The Summer Ridge Bridge Club ladies are working their way through their "Sixty Lists," each woman's list of sixty things she wants to do before she dies. Getting caught doing one of the early items earned them the sobriquet "The Skinny-Dipping Grandmas." They're now working on another item, a sexy pin-up calendar, and they, or at least most of them, do not want to get caught doing this one.
The last picture that needs to be taken is Francine's, in a horse-drawn carriage, at the Roseville Covered Bridge, recreating her great-grandmother's scandalous escapade with the family's carriage driver. Joy is living out her dream, as an on-air feature reporter for the local tv station and is doing a piece on the Roseville Bridge and its history. Along with filming her segment, she's going to take the pictures of Francine and her husband Jonathan.
And despite Francine's paranoia about getting caught taking the sexy pictures, everything is going just fine. At least, it is until her cousin William ambles by, walking onto the neighboring land owned by a touchy local hermit, and gets shot at from two directions.
Neither of the shooters hit him, but in his rush to escape, William slips and falls into the creek, and hits his head. Soon Francine, Jonathan, Joy, and two other ladies of the bridge club, Charlotte and Alice, are answering questions for Detective Roy Stockton, and worrying about getting back into town in order to help the remaining club member, Mary Ruth, with her festival week bake shop.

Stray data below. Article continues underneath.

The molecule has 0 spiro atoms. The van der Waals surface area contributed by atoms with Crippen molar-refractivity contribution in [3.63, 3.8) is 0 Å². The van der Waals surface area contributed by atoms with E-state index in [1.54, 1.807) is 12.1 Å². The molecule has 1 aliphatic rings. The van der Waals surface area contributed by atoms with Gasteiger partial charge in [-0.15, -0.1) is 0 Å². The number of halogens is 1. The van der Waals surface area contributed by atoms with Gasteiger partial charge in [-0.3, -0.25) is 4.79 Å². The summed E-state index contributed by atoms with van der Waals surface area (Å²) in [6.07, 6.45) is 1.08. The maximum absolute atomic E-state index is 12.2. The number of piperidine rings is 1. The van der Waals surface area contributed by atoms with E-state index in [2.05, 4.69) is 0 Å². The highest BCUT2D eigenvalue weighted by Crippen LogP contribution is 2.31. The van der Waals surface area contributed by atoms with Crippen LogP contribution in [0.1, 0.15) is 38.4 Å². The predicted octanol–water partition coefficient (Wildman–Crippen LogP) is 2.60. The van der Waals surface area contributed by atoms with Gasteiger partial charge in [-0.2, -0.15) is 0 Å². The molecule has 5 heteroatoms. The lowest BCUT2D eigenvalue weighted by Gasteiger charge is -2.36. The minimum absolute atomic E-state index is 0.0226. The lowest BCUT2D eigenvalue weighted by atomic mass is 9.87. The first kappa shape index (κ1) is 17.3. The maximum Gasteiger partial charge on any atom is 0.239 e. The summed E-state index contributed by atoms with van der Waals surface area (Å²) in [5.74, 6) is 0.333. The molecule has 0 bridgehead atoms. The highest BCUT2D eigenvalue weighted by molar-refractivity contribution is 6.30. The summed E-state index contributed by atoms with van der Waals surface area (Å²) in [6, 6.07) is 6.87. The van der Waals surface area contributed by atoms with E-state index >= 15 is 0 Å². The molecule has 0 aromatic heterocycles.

Are these ladies a little busy? Yes. Yes, they are.
William turns out to be carrying Francine's grandmother's diary, with fascinating information about Great-Grandmother and her Scandalous Escapade. He was also carrying a tiny vial of what might or might not be water.
But why were two different people shooting at him? Why was he trespassing on the notoriously touchy Zed Matthew's land? And why the heck is William's wife Dolly acting so strangely?
Mary Ruth chases a chance to be on the Food Network; Francine tries to keep their pin-up calendar from becoming public; another member of the group is working to ensure it goes public.
And Francine is also trying to figure out who shot at William, what her family's connection to pre-FDA herbal remedy merchant "Doc Wheat" is, and why William and Dolly seem to have an inordinate interest in Zed Matthew's land.
I'll confess I had trouble warming up to these ladies, though in the end I became quite fond of Francine, and I never wholly resolved in my own my why they are friends. They seem to find each other enormously frustrating, as much as anything. Yet it's an interesting mystery with a fun resolution.
Recommended with reservations.
I received a free electronic galley of this book from the publisher via NetGalley.